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From the hotline

From the Spring 2003 issue of The News Media & The Law, page 18.

From the Spring 2003 issue of The News Media & The Law, page 18.

Q: I am the manager of a news organization’s Web site. In addition to providing news reports, our site hosts a discussion board where readers can contribute their thoughts and ideas on various newsworthy topics. The bulletin board is open to all viewers, and we do not screen contributions before they are posted on the site. I am worried about my news organization’s potential liability for defamatory statements posted on the discussion board. What should I do to protect our interests?”

A: We asked three attorneys who handle these issues for clients how they would address this question.

Pat Carome, Wilmer, Cutler & Pickering, Washington, D.C. In general, the operator of a Web site faces only a minimal risk of being held liable for defamatory content posted by a third party on a bulletin board. A federal statute enacted in 1996, Section 230 of Title 47 of the United States Code, immunizes providers and users of “interactive computer services” from most civil claims based on content that originates with a third party, including, in particular, claims of defamation. While some have argued that only Internet service providers enjoy protection under this statute, the emerging consensus is that the statute applies to providers of all sorts of online services, including interactive Web sites. As a result of this immunity, a Web site operator is generally free to decide for itself — based on its own policy considerations — whether or not to take steps to try to prevent its site from carrying defamatory or similarly harmful material submitted by third parties.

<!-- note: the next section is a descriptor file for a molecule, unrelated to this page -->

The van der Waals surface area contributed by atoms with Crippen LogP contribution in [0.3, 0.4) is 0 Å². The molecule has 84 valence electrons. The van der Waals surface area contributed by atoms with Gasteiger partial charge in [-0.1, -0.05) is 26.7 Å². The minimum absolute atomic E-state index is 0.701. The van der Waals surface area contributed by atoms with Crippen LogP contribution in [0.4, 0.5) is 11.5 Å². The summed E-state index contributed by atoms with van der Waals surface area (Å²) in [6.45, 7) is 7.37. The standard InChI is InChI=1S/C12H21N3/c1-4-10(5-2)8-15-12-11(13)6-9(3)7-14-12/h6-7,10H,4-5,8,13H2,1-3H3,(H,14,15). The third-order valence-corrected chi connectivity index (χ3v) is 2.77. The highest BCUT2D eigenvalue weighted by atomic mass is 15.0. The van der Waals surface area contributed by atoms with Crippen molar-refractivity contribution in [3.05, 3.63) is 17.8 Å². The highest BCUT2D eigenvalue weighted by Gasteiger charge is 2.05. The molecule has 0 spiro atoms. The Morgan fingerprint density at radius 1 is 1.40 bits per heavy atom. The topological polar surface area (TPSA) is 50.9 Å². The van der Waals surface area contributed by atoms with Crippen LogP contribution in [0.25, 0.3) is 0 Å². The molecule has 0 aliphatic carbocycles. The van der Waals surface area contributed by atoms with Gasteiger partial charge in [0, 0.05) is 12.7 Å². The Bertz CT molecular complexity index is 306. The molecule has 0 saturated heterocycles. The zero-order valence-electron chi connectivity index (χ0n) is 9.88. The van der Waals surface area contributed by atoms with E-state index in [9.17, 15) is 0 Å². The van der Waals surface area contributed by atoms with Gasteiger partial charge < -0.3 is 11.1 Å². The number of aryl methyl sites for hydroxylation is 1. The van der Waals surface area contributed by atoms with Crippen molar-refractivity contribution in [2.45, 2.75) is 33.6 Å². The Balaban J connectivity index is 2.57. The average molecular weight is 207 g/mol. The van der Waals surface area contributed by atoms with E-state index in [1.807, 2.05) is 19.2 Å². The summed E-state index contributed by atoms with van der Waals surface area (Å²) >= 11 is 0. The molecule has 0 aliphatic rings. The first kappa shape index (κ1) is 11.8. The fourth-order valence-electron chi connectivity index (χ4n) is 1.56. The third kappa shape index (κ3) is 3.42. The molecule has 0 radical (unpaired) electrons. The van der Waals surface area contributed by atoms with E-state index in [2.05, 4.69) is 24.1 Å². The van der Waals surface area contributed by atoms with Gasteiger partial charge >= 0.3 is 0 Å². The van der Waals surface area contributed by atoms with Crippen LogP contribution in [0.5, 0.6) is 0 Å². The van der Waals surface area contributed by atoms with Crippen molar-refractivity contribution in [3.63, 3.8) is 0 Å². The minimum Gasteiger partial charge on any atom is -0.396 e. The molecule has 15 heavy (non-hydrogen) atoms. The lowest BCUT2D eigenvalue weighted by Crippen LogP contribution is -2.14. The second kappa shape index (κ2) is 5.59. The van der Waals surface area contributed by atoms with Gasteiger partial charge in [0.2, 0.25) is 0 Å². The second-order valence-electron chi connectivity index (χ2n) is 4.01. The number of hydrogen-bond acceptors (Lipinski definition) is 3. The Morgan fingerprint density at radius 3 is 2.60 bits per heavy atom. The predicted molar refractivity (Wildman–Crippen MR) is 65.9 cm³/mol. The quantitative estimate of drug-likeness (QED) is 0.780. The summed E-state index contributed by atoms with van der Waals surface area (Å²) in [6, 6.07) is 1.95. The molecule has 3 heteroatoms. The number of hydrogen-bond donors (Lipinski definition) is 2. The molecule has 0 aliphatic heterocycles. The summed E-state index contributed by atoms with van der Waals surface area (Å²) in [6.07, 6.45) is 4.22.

A Web site operator can lose Section 230’s protection, however, if it is deemed to have participated in the “creation or development” of a harmful posting submitted by a third party. This raises the question of whether it is wise for a Web site operator to edit or rewrite postings submitted by third parties, as opposed to confining any self-policing activity to the all-or-nothing approach of blocking or deleting objectionable postings in their entirety. It is clear that immunity cannot be lost through policing at the all-or-nothing level — indeed, the statute was designed to give service providers breathing room to do just that. But if a Web site operator alters the content of a particular posting, and especially if it does so in a way that adds to or changes the meaning of the posting, then the operator may be deemed to have been involved in the “creation or development” of the posting and therefore lose immunity. So, if a Web site operator wants to self-police third-party content on its bulletin boards, a “meat ax” approach of blocking or deleting problematic postings in their entirety is safer than a “scalpel” approach of editing postings to make them less objectionable.

The Web site operator may choose to post a set of content guidelines, indicating that users should not post unlawful, harmful or even uncivil content. But if it does so, the service also should declare that it enforces any such guidelines at its sole discretion, to rebut any later claim that a failure to enforce somehow breached a contractual promise to do more than the law requires.

Finally, the operator should be aware that a bulletin board service that allows anonymous postings may occasionally find itself on the receiving end of subpoenas seeking the identity of anonymous posters. Whether the operator resists or cooperates with these subpoenas involves both policy judgments and legal requirements. The operator also should make sure that its practices in handling such subpoenas are consistent with any privacy policy or other representations it has made to its users.